Japanese is the official language. Most Japanese people will have studied English at school, but few can speak it well or understand exactly what is said to them in English.


The currency is the Japanese Yen (JPY). Major credit cards are accepted in the larger hotels and stores, but most Japanese operate with cash. Money can be exchanged in banks, post offices and currency exchange bureaux. Banks are usually open Monday to Friday 9am to 3pm. The best foreign currency to take to exchange are US dollars. ATMs are common but do not accept all credit and debit cards; only the international ATMs in post offices, airports and some major stores will accept foreign cards.


Electrical current is 100 volts, 60Hz in the west (Osaka, Kyoto, Nagoya, Hiroshima); 100 volts, 50Hz in eastern Japan (Tokyo, Sapporo, Yokohoma). Flat two- and three-pin plugs are used.


Tips and bargaining are not expected in Japan; in fact, tipping is usually considered almost rude and shouldn't be attempted.


The vast majority of visits to Japan are trouble-free. It is generally a very safe country with low levels of common crime and is stable, highly developed, and modern. Travellers should, however, still be vigilant about personal safety and belongings.

Typhoons are common, particularly from August to October, and travellers should take note of storm warnings along the coastal regions if travelling during this period. Japan is in a major earthquake zone, and earthquakes of varying sizes occur very frequently.


The international access code for Japan is +81. City/area codes are in use, e.g. (0)3 for Tokyo and (0)82 for Hiroshima. Hotels, cafes, and restaurants offering free wifi are widely available. As international roaming costs can be high, purchasing a local prepaid SIM card can be a cheaper option.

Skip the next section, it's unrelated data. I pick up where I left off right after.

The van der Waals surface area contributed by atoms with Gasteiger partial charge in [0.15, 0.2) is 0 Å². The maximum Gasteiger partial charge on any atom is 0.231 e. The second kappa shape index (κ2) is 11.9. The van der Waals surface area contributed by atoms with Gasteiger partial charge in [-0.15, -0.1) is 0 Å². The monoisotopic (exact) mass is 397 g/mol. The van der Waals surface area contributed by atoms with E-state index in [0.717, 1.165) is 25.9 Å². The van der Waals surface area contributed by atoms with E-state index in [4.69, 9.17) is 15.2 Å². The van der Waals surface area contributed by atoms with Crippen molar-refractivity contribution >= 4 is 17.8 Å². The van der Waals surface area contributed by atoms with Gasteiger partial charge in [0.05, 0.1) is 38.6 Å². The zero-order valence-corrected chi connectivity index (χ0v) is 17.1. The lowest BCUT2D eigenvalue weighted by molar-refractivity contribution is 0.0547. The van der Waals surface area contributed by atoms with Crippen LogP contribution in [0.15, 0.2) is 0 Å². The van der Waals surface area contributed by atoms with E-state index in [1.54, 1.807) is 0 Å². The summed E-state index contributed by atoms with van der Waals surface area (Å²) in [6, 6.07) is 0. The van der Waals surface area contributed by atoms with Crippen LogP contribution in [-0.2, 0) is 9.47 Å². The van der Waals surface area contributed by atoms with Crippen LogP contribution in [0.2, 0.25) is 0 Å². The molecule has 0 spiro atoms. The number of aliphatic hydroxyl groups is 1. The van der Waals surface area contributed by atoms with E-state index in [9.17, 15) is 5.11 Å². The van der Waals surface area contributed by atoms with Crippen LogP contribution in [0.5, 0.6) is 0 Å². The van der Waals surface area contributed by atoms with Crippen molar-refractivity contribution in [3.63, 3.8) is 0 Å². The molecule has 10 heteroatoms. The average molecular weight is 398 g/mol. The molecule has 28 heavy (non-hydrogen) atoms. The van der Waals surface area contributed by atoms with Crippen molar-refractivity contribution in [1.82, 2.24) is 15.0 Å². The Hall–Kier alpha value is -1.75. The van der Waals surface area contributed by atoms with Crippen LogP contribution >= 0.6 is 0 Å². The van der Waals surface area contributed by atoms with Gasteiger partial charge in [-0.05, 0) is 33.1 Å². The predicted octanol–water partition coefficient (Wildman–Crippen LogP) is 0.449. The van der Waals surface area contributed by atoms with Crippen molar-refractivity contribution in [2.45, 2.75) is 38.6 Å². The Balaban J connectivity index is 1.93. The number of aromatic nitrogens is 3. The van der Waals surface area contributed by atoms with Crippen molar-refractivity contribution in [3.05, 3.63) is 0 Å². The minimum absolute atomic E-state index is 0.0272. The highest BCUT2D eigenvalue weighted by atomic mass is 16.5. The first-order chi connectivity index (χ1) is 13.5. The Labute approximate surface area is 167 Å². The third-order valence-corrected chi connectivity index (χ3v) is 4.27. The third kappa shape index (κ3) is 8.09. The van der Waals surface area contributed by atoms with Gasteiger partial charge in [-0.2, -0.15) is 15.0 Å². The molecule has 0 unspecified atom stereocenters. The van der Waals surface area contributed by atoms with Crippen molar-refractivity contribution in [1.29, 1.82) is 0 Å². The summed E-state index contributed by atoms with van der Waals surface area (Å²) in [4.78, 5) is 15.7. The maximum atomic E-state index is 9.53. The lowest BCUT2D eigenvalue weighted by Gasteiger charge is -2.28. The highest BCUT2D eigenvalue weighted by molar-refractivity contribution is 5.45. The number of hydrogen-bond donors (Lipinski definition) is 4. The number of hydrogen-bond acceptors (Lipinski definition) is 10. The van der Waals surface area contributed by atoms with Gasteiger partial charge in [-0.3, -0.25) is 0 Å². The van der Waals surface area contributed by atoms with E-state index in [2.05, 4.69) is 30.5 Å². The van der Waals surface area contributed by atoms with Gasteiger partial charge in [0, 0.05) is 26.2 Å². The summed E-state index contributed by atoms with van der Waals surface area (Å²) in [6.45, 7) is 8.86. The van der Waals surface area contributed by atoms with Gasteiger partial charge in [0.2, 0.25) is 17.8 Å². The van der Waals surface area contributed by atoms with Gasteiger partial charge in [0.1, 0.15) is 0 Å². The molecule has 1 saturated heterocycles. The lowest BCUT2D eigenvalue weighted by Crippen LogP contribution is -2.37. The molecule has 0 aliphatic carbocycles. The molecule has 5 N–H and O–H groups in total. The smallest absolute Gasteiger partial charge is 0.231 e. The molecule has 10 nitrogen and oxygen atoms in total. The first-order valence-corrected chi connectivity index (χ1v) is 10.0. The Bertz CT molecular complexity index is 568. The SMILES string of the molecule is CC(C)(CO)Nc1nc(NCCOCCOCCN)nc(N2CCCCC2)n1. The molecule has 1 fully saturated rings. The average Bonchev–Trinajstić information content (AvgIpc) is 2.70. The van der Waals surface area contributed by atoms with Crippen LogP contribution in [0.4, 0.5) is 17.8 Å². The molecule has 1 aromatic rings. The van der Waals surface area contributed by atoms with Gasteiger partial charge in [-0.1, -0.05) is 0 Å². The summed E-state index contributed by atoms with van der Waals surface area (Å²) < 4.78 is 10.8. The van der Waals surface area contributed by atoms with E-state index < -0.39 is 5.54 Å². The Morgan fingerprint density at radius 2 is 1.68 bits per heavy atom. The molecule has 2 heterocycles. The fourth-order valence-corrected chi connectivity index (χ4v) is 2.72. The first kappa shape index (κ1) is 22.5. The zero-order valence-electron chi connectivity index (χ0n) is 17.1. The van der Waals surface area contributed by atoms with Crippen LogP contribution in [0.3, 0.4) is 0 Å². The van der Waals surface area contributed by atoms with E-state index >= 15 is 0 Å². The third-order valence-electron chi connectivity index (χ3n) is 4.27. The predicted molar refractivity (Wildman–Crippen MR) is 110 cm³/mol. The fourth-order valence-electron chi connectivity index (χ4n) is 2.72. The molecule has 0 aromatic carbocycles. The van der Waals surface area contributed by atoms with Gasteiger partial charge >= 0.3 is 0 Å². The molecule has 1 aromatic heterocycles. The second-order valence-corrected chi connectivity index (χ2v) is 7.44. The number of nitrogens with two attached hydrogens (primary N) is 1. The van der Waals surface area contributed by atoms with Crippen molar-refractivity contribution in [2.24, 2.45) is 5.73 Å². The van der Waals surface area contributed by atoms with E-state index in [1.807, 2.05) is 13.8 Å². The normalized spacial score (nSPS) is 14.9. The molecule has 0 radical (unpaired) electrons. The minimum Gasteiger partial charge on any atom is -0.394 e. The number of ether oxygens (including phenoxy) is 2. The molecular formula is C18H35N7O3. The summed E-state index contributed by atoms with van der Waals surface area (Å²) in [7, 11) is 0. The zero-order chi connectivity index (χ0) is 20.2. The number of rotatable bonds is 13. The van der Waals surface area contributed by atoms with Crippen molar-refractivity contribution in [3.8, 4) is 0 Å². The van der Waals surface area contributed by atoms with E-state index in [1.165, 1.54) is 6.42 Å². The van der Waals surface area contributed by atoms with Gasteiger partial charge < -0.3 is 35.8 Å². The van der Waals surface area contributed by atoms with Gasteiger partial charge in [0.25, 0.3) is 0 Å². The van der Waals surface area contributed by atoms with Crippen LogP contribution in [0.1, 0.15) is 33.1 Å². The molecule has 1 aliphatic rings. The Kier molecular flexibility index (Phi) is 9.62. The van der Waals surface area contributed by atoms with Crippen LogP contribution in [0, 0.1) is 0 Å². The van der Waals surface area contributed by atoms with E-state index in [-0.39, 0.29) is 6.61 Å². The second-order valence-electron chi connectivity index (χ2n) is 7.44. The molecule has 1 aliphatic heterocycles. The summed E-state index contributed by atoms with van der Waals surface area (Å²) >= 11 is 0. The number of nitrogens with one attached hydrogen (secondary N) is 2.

No vaccination certificates are required for entry to Japan. Long-term travellers, staying for more than a month in rural areas, should consider getting a Japanese encephalitis vaccination if they are travelling between the months of June and September.

Medical facilities are very good in Japan, but medical assistance can be very expensive and visitors have to pay the whole cost upfront. Travellers should ensure that they have adequate medical insurance before travelling.

Vicks inhalers and other common medications used for allergies and sinus problems are banned under the strictly enforced anti-stimulant drugs law, and visitors are advised to check with the Japanese embassy if in doubt.

It is always best to take prescribed medications with you when you travel, in the original packaging and with a signed and dated letter from your doctor detailing what the medication is and why you need it.

Public Holidays

New Year's Day1 Jan1 Jan
Coming of Age Day13 Jan11 Jan
National Foundation Day11 Feb11 Feb
Spring Equinox20 Mar20 Mar
Shôwa Day29 Apr29 Apr
Constitution Day3 May3 May
Children's Day5 May5 May
Marine Day23 Jul19 Jul
Respect for the Aged Day21 Sep20 Sep
Sports Day24 Jul11 Oct
Culture Day3 Nov3 Nov
Labour Thanksgiving Day23 Nov23 Nov
Emperor's Birthday23 Feb23 Feb
Greenery Day4 May4 May
Autumnal Equinox Day22 Sep23 Sep


Business in Japan can be highly formal and greetings are usually rather ritualistic due to the hierarchical society; a third party introduction is useful. Central to doing business in Japan is the notion of kaizen, which represents the drive for constant improvement. Japanese business culture is very formal in dress code and conduct.